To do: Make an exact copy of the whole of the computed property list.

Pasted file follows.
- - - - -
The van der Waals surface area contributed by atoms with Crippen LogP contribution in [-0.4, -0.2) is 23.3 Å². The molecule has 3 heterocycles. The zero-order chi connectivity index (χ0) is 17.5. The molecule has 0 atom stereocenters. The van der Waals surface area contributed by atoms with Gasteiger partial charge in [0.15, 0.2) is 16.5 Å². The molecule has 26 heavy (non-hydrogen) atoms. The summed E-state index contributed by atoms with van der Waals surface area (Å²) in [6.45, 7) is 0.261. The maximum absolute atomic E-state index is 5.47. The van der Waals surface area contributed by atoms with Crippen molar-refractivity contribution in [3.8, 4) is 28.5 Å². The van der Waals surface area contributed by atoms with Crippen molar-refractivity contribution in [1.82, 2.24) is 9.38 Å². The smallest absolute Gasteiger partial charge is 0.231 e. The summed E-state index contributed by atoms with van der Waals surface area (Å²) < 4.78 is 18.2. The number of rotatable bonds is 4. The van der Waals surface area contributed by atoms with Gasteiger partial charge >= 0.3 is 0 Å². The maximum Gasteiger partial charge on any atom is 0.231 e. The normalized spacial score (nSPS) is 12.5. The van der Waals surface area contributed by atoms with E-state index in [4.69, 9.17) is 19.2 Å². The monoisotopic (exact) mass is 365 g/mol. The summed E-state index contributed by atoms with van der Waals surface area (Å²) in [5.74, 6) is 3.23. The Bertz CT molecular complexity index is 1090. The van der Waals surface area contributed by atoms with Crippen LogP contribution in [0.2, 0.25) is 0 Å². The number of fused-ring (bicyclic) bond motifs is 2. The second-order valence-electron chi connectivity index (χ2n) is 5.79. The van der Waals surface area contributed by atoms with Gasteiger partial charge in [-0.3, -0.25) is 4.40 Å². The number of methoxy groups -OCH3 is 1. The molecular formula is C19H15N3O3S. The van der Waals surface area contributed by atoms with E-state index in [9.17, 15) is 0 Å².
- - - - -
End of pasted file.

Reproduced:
The van der Waals surface area contributed by atoms with Crippen LogP contribution in [-0.4, -0.2) is 23.3 Å². The molecule has 3 heterocycles. The zero-order chi connectivity index (χ0) is 17.5. The molecule has 0 atom stereocenters. The van der Waals surface area contributed by atoms with Gasteiger partial charge in [0.15, 0.2) is 16.5 Å². The molecule has 26 heavy (non-hydrogen) atoms. The summed E-state index contributed by atoms with van der Waals surface area (Å²) in [6.45, 7) is 0.261. The maximum absolute atomic E-state index is 5.47. The van der Waals surface area contributed by atoms with Crippen molar-refractivity contribution in [3.8, 4) is 28.5 Å². The van der Waals surface area contributed by atoms with Crippen molar-refractivity contribution in [1.82, 2.24) is 9.38 Å². The smallest absolute Gasteiger partial charge is 0.231 e. The summed E-state index contributed by atoms with van der Waals surface area (Å²) < 4.78 is 18.2. The number of rotatable bonds is 4. The van der Waals surface area contributed by atoms with Gasteiger partial charge >= 0.3 is 0 Å². The maximum Gasteiger partial charge on any atom is 0.231 e. The normalized spacial score (nSPS) is 12.5. The van der Waals surface area contributed by atoms with E-state index in [4.69, 9.17) is 19.2 Å². The monoisotopic (exact) mass is 365 g/mol. The summed E-state index contributed by atoms with van der Waals surface area (Å²) in [5.74, 6) is 3.23. The Bertz CT molecular complexity index is 1090. The van der Waals surface area contributed by atoms with Crippen LogP contribution in [0.2, 0.25) is 0 Å². The number of fused-ring (bicyclic) bond motifs is 2. The second-order valence-electron chi connectivity index (χ2n) is 5.79. The van der Waals surface area contributed by atoms with Gasteiger partial charge in [-0.3, -0.25) is 4.40 Å². The number of methoxy groups -OCH3 is 1. The molecular formula is C19H15N3O3S. The van der Waals surface area contributed by atoms with E-state index in [9.17, 15) is 0 Å².